All of which leaves IndyCar in a quandary. In the coming weeks, officials no doubt will talk earnestly about improving safety. But what, really, can they do besides making marginal upgrades? Eliminating ovals altogether is inconceivable, and aside from Circuit of the Americas in Austin, Texas — a track designed specifically for F1 — there aren’t many circuits that could meet the FIA’s exacting standards. Even if IndyCar wanted to adopt an F1-style zero-tolerance goal for injuries, the realities of American motorsports make achieving it impossible.

In our risk-averse world, it would be impolitic for IndyCar officials to strut around, boasting, “We’re the deadliest form of racing in the world!" But for years, the series has offered some of the planet’s most compelling racing, and hardly anybody has noticed. This might sound callous, if not cruel, but maybe this is an opportunity for IndyCar to embrace the very danger that sets it apart from the competition.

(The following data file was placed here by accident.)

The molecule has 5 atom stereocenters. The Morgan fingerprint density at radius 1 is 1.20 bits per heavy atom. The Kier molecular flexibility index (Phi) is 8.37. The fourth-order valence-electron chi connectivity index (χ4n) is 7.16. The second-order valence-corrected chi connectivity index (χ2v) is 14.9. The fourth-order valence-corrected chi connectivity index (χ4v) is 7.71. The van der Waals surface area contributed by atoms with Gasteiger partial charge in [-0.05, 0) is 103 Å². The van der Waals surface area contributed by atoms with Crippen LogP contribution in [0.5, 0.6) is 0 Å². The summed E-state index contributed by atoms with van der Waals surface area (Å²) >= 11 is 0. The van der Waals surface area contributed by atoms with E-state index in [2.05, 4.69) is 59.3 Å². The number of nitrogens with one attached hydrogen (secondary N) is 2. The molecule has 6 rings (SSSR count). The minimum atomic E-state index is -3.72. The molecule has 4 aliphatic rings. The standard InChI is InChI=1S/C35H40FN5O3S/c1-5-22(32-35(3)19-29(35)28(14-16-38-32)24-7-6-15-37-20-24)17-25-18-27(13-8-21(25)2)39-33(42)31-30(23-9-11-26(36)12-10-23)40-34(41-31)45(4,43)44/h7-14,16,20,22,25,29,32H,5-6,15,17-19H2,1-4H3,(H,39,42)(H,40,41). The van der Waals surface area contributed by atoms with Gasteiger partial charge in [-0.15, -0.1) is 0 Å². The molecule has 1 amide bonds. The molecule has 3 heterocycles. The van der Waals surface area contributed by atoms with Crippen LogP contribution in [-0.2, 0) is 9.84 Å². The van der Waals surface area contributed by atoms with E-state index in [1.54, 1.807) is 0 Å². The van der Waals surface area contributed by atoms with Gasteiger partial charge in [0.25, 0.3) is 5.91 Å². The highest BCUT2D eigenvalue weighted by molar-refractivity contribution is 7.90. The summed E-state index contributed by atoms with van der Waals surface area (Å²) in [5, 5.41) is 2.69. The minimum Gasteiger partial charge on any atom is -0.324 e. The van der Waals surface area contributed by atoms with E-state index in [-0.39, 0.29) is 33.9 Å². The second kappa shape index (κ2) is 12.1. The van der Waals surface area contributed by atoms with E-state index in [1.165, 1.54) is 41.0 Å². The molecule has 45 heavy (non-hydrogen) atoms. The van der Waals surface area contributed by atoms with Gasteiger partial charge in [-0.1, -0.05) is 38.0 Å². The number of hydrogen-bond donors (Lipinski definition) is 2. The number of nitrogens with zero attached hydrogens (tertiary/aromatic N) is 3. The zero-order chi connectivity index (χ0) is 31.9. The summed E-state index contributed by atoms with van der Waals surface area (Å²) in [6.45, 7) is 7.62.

F1 has devolved into an insanely expensive engineering exercise conducted on antiseptic race circuits between drivers who have been reduced to human surrogates for the technocrats who really run the show. There’s rarely more than a few tenths of a second between teammates, and the penalty for an on-track mistake is running wide around a corner and losing a few seconds. The start of an F1 race is a thrilling moment, but no more so than the start of a big football or baseball game. Because, ultimately, that’s all it is: another game. IndyCar racing raises the stakes to another level. When people talk about IndyCar drivers putting everything on the line, they’re not speaking metaphorically. Just ask the families of Wilson and Wheldon.

Thankfully, the world of motorsports has come a long way from the carnage of the Paris-Madrid race more than a century ago. But even now, in 2015, IndyCar racing remains an extreme sport. Preston Lerner/Automobile Magazine